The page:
Qommunity Champion - Sheldon Mills
Updated: Mar 2
Sheldon Mills is a Cardiff born, London based champion for LGBTQ+ equality. He has been on the board of Stonewall for the past 9 years including most recently being the Chair of Trustees. He has also spoken passionately about his experience of growing up as black and welsh. He shares some of his thoughts and hopes for the future with us.
Q1: Tell us a little bit about you, your background, where you are based now, the work/volunteering that you do?
I was born and raised in Caerau in Cardiff or Trelai as I used to call it when I was young. Wales is home. My parents are Welsh and Jamaican and I was brought up by my grandmother, Kathleen and grandfather Arthur. They gave me a wonderful home and upbringing. My mum, Karen, still lives in Ely and all my siblings on my mum’s side live in Cardiff, Barry and Senghenydd. Just me who left to go to London at the age of 18. We have a pretty queer fam. I’m cisgendered gay, bro is bi and my other bro is trans. There is a hetero bro somewhere in the middle too. We fight – like all siblings – but not about who we are, we are always loving and tight on that.
I work in London as a regulator and trained as a lawyer. My mum says I’m a workaholic but I had cancer a few years ago and it taught me to listen more to my body and energy levels so I have a better work life balance than before. That said, as a person, I tend to be active and busy.
I have been on the board of Stonewall for a number of years now (9) and am currently its Chair of Trustees. I will step down this year but I’ve had the most amazing experience during this time and it’s been an honour and privilege to serve on this Board. I got involved through their Stonewall Leadership programme. Volunteering has been part of my life for the past decade with Stonewall and I’m happy to have been able to contribute my time to making Wales, the UK and the world a safer place for all LGBTQ+ people. I remember fun runs, walks and loads of charity events when I was younger in Ely – my nan would always be raising money for something or other. And we used to do ‘bob a job’ all summer – shining shoes – as cub scouts and scouts – so volunteering and stuff has always been something I’ve done.
The best bits of Stonewall for me have been Gay Marriage, Rainbow Laces campaign, our work to support activists in many countries across the world, and adding the ‘T’ to ‘LGB’ for the charity.
Q2: You took part in the BBC Wales programme ‘Black and Welsh’. Why was it important to you to use your voice in this way?
A friend of mine, Cat, the producer, asked me to get involved. I had a chat with the Director and we got on so well. We had mutual connections and it just felt right to do it. And I thought the project was important. The death of George Floyd really made it clear to everyone that black people – even if they aren’t in the US – do suffer from a range of unique challenges in society and that one way of exploring that is just to be open and honest about the journeys of many different people in the country. I loved how varied the black experience in Wales is and I was happy to contribute my own voice to that.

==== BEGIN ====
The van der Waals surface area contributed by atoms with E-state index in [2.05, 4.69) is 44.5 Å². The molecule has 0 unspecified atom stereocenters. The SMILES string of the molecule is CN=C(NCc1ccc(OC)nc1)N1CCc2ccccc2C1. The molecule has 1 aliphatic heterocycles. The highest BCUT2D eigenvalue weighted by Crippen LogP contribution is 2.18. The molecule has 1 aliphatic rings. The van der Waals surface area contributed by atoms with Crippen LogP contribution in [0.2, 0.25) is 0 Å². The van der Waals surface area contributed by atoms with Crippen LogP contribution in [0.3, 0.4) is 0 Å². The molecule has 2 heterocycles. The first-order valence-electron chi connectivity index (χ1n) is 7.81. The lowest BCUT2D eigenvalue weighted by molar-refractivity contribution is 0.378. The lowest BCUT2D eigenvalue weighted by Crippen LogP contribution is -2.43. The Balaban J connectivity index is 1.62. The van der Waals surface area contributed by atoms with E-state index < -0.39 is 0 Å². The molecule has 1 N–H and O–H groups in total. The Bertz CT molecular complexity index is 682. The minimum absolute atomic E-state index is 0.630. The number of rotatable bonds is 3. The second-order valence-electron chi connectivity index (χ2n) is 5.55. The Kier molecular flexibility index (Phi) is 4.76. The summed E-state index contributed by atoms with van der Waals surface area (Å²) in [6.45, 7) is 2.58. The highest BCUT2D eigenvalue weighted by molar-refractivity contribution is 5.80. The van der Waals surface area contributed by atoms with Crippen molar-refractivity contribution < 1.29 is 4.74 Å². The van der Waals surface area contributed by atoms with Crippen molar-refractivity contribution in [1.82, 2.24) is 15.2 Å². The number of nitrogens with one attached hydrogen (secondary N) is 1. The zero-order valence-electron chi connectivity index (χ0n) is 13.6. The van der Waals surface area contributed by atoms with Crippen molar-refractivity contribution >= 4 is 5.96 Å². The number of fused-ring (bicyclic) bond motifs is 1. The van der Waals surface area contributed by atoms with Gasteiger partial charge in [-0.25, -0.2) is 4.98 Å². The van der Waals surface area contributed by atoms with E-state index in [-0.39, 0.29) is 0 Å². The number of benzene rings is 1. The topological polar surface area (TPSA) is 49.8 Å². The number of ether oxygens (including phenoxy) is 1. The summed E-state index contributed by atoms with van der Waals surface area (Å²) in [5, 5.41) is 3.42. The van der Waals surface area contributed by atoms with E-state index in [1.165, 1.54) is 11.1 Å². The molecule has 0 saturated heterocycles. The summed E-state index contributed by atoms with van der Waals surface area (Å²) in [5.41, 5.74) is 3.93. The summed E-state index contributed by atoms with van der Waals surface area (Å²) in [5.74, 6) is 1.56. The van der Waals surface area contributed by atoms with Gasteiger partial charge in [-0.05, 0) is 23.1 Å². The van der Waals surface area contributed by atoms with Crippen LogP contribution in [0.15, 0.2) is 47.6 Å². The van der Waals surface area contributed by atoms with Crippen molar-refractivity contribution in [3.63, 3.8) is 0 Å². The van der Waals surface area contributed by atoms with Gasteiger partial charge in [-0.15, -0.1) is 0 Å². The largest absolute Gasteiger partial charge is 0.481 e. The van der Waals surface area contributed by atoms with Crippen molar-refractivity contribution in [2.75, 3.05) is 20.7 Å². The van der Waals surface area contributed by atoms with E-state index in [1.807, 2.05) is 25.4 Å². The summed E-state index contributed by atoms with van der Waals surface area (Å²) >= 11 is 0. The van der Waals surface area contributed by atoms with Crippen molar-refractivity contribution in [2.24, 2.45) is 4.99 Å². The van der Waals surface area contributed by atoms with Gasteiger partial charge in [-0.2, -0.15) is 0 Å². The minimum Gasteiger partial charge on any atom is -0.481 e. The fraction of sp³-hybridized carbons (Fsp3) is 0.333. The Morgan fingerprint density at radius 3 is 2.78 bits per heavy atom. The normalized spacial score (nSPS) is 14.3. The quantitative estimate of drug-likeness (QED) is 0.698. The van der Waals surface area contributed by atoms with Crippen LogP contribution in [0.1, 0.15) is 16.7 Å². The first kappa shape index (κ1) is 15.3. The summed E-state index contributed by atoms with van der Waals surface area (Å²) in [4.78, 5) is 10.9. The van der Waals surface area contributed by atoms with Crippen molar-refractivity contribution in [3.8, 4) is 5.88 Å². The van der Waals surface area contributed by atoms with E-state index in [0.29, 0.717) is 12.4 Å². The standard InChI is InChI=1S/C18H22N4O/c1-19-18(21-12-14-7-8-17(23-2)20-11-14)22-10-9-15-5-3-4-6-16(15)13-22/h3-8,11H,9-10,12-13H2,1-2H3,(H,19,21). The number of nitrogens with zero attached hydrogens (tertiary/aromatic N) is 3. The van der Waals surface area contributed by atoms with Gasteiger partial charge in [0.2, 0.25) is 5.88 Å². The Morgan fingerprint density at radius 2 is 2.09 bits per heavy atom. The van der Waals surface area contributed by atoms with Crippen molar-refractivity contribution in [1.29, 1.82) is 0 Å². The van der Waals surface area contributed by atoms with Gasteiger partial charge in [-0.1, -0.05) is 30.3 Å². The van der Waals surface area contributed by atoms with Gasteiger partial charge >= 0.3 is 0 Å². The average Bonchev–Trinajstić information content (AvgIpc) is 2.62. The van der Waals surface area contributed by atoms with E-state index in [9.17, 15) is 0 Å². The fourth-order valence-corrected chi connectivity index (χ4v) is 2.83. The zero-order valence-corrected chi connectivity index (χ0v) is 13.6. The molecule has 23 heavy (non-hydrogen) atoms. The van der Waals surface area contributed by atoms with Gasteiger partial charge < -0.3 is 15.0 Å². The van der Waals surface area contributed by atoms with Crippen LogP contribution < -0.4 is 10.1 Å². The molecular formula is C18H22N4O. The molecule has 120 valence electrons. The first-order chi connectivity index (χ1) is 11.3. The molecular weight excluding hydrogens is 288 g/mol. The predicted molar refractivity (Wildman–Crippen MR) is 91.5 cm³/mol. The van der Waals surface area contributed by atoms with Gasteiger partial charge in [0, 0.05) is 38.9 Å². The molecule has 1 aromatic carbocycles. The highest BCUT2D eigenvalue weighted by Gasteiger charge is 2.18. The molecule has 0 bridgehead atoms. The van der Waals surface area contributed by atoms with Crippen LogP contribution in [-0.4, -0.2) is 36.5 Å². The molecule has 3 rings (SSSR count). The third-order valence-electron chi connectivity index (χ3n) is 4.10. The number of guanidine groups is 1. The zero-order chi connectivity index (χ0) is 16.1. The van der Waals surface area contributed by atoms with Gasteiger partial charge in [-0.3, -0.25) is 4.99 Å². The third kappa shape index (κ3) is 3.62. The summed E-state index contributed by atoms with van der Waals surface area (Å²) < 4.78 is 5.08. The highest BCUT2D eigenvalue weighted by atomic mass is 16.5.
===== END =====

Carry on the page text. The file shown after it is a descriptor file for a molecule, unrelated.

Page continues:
Q3: It's been a challenging time for the LGBTQ+ community and LGBTQ+ charities, what gives you hope for the future?
Well as I write this, we’ve just seen the first gay footballer come out since Justin Fashanu. We’ve worked so hard at Stonewall with the FA and Premier League and many clubs and individuals over the years. And we gave significant support to Jake on his brave journey. Football is so totemic in this country and to see Jake go on this journey and the support and love that he’s experienced demonstrates real change in society and that gives me huge hope.
We still see discrimination and challenge for LGBTQ people across the country and in Wales. And we have also seen our own charity come under intense scrutiny for its support for trans and non-binary identities. What’s important is ultimately that we support each other within the community and we reach out to allies and supporters including parents, friends, community members, businesses, schools and healthcare providers and politicians to share our stories and let them know that we are all just human beings seeking to get on with our lives like anyone else.
The biggest challenge is getting to a sensible evidence base around issues. I think it’s important to start from a point of ‘inclusion’ for all identities and then work with evidence to navigate conflict and complexity. The other challenge is that you can change laws but you still need to work as a society to change views and attitudes and move from ‘disgust, denial, discrimination and hatred’ to ‘tolerance’ to ‘positive acceptance’.
Finally, there are intergenerational differences in attitudes towards LGBTQ+ people. And this gives me hope that future generations will move into the positive acceptance mode in Wales and beyond.
Q4: What's the best thing about being Welsh?
I was once in Argentina and went to a place called Gaiman. There’s a Welsh community there and it felt like home. So I guess, for me, the best thing is always coming home.
Q5: If you could be doing anything in the world right now, what would it be?
Walking barefoot on warm sand.
Q6: Best advice you were ever given?
Sticks and stones will break your bones but names will never hurt you. From my nan, when I came home crying at age 6 from primary school as the kids had called me a racist name in the playground.
Have you got a story that you would like to see reported? Have you thought about writing for us? Find out more by checking out how to get involved!
Photo credit: Wales Online